X’s & O’s

Watching the NCAA men’s basketball Final Four this past weekend reminded me of the one time in my life I was a basketball scout. (The Final Four took place in Minneapolis, seventy miles away, but I watched from my study, not tempted one minute to be in the midst of the activity. Had I been thirty years younger, things might have been different.)

The weekend’s games brought to mind a weekend in early 1979: The Other Half and I were heading northwest from Monticello about 125 miles to visit her family, who lived between the two small towns of Eagle Bend and Parkers Prairie, going up Saturday morning and coming back Sunday afternoon.

On my newspaper rounds that Friday, I mentioned our plans to the boys’ basketball coach at Big Lake High School. “Really?” he said. “I noticed that Swanville is playing at Eagle Bend Saturday night. They’re supposed to be good, but nobody I know has had a chance to look at them.”

That wasn’t surprising. The basketball district included about twelve schools – smaller ones tagged as Class A by the state high school league – all within about forty-five miles of St. Cloud. Big Lake was at the southeastern corner of the district, and Swanville, a burg of about 300, was in the northwestern corner of the district.

The coach looked at me, and I knew what was coming: “What are you doing Saturday night?”

I had no plans other than being in the farmhouse halfway between Eagle Bend and Parkers Prairie with the Other Half, her parents and her nine siblings. Based on previous visits, it wasn’t like we all did things together around the huge kitchen table. The Other Half would be catching up with her mom and her sisters, and I’d likely be on my own.

“I’ll see if I can get into town,” I told the coach. “But you know that I’m not an X’s and O’s guy. I’m not that good.” After all, I’d only been covering basketball for a little more than a year.

He dismissed that concern with a wave of his hand. “You’ve learned more than you think,” he said. “You can tell zone from man-to-man, you can tell when a team likes to press or to run fast off rebounds. You can see a team’s tendencies in the half-court game.”

He shrugged. “And even if you couldn’t see all of that, you might see one thing that gives us some insight if we end up playing them in the tournament.”

So after dinner Saturday evening, I drove our Toyota from the farm to Eagle Bend High School to watch the Eagles host the Swans. As it happened, my father-in-law was on duty that evening as a custodian at the high school, so I stopped in at his workroom for a few minutes, then headed into the gym with my notebook.

I don’t recall if the Swans played man or zone. I don’t remember if they won the game although I think so, as they had a far better record coming in than did the Eagles. I do remember one thing about their half-court offense: From the top of the key, the Swans would pass the ball to the side about halfway between mid-court and the baseline. From there would come a pass to a player in the corner, and he would attempt to drive along the baseline and shoot. If the shot wasn’t there, he’d retreat to the corner, passing the ball back to the top of the key for a shot or more rarely, a pass to the halfway point on the other side of the court, followed by another attempt at baseline penetration.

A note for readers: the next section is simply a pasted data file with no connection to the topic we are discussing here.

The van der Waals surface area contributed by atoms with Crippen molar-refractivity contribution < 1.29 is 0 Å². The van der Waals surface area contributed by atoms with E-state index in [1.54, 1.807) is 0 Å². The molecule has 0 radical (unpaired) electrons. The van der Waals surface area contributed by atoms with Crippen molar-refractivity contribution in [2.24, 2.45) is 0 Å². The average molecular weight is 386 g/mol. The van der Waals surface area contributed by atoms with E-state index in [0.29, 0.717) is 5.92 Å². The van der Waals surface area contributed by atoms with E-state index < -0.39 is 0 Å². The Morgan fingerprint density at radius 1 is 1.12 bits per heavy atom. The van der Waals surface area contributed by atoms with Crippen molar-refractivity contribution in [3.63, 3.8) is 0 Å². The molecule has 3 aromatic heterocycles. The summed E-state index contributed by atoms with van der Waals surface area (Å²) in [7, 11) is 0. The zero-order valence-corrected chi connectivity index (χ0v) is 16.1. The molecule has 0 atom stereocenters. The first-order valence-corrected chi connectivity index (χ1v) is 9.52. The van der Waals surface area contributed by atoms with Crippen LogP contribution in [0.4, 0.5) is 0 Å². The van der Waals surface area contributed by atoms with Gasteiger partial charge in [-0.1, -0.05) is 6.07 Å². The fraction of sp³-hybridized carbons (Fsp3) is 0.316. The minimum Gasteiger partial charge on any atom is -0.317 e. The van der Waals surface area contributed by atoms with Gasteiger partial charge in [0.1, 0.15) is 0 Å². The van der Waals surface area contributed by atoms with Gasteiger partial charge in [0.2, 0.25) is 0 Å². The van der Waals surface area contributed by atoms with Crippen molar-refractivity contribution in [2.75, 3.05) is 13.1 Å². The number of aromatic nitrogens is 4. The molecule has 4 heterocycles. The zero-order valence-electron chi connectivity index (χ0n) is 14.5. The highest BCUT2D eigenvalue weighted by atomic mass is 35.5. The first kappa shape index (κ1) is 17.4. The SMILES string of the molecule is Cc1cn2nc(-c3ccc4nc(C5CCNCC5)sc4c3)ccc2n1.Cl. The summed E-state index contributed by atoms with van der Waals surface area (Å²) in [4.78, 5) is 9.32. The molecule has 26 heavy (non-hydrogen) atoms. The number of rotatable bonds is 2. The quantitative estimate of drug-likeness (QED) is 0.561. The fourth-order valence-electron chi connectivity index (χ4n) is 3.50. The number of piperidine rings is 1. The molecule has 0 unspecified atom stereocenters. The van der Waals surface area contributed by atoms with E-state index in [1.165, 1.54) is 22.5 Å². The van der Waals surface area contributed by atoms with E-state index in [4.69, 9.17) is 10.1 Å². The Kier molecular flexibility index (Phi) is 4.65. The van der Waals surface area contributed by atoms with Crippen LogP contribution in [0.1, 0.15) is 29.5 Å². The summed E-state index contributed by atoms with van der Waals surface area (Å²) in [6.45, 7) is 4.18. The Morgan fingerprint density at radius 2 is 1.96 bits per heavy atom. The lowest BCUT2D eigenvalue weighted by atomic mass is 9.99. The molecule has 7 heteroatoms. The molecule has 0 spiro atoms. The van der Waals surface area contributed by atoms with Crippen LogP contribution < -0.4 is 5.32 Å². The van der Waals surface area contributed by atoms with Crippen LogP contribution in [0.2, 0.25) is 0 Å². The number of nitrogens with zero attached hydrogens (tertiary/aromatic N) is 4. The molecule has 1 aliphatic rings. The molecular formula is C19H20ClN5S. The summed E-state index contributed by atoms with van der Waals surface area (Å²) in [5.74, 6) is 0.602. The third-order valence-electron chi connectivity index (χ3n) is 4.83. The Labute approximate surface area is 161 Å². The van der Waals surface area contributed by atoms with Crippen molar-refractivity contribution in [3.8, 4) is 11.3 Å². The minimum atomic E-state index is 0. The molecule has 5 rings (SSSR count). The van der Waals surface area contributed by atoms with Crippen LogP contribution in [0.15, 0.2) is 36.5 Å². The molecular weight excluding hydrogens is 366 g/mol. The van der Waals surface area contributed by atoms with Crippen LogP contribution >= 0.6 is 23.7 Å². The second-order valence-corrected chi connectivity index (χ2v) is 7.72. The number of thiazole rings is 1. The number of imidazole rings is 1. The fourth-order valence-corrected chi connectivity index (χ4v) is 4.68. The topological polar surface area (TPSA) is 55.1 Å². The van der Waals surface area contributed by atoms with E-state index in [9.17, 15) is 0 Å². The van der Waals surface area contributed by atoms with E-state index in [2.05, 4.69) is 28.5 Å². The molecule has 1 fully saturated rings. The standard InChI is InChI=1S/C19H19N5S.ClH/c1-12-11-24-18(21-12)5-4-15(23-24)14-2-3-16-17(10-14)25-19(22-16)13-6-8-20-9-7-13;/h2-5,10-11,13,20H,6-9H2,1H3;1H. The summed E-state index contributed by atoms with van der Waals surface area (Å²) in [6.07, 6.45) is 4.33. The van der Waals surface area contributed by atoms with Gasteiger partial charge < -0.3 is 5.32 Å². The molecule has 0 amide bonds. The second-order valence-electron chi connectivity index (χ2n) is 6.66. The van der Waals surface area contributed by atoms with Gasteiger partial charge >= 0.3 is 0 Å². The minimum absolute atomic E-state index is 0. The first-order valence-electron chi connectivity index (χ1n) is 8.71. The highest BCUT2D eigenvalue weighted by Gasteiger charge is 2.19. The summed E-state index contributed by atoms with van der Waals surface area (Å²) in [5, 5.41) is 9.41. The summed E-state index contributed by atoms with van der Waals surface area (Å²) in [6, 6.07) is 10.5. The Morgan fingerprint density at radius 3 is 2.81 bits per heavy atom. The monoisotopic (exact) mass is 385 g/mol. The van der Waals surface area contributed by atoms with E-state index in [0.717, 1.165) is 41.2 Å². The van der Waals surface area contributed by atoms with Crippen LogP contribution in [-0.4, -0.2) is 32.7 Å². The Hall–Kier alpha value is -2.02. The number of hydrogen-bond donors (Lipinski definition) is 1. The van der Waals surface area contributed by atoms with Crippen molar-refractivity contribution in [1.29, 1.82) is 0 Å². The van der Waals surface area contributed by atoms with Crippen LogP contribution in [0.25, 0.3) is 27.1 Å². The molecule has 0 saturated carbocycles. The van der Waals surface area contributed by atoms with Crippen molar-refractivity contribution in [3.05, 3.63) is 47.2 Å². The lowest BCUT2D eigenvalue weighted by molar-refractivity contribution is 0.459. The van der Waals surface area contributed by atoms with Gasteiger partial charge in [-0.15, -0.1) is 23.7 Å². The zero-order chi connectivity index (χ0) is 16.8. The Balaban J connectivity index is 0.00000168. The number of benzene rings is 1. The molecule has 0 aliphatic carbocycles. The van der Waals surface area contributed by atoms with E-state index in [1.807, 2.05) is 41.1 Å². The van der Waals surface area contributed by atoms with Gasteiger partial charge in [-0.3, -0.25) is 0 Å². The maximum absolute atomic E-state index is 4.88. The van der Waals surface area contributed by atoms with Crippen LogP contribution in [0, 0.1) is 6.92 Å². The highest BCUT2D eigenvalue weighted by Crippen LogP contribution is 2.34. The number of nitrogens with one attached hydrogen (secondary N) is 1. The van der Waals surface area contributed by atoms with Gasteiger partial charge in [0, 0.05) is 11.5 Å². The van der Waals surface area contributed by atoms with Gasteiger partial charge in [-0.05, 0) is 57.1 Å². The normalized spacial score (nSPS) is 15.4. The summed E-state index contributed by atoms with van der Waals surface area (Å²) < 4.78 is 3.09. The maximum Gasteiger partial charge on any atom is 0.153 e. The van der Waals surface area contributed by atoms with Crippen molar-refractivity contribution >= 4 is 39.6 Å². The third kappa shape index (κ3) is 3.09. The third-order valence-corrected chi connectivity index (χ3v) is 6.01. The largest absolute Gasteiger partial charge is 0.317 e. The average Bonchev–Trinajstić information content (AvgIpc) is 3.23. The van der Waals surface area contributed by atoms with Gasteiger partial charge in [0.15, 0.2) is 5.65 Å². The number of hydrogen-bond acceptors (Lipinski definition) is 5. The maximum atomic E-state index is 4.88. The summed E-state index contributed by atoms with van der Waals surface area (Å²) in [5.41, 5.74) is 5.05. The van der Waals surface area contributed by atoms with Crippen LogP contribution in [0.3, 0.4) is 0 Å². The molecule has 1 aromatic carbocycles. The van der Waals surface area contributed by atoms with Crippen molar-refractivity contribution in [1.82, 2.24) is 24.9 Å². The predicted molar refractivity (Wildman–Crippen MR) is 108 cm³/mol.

I’d watched a lot of high school basketball games in the previous year and a half, and I’d never seen anything like what the Swans were doing. It looked odd and inefficient.

At halftime, the fellow I’d noticed doing radio play-by-play of the game approached me. If I recall this correctly, a decal on his equipment or a patch on his jacket told me he was from a station in Wadena, a larger town a little bit north of Eagle Bend. He asked if I was a reporter, and I said I was but that I was playing the role of scout for the Big Lake coach. He invited me to join him on the air to talk about the teams in the southern portion of the district, and I shared what I knew and what I thought for a few minutes.

He asked me who I thought might reach the district title game, and I said that based on what I’d read and seen, it would be the teams from Big Lake and from Albany, which is just a little northwest of St. Cloud. (I was right: In the title game, Albany’s tough defense shut down Big Lake’s running game and outside shooting, ending the Hornets’ season for the second year in a row; a year earlier, the loss had come in the quarterfinals.)

The Swans beat the Eagles, and I headed via country roads to the farmhouse and – a day later – back to Monticello. On Monday, when I made my regular stop at Big Lake High School, I handed in my scouting report. When tournament time came, the bracket put Swanville up against the Bulldogs from Becker, eight miles northwest of Big Lake, and – without my knowing it – the Big Lake coach passed my notes onto the coach from Becker, a close friend.

And on another Monday, the Big Lake coach told me he’d talked to the Becker coach over the weekend, following Becker’s victory over Swanville. “He said that Swanville did exactly what you said they’d do,” the Big Lake coach told me. “From the key to the side, down to the baseline and back to the key with a few outside shots added. Becker shut down the baseline, challenged the outside shooters and frustrated ’em all night long.”

I’ve never been called on to scout another game. Why should I? I’m 1-0.

I have one track on the digital shelves that has the word “basketball” in its title. (I expected at least two, but I tend to forget that I lost my copy of “Basketball Jones” in the hard drive crash a couple of years back and haven’t replaced it.) Here’s “I Never Play Basketball Now” by Prefab Sprout. It’s from the English band’s 1984 debut album Swoon.

Tags:

Leave a Reply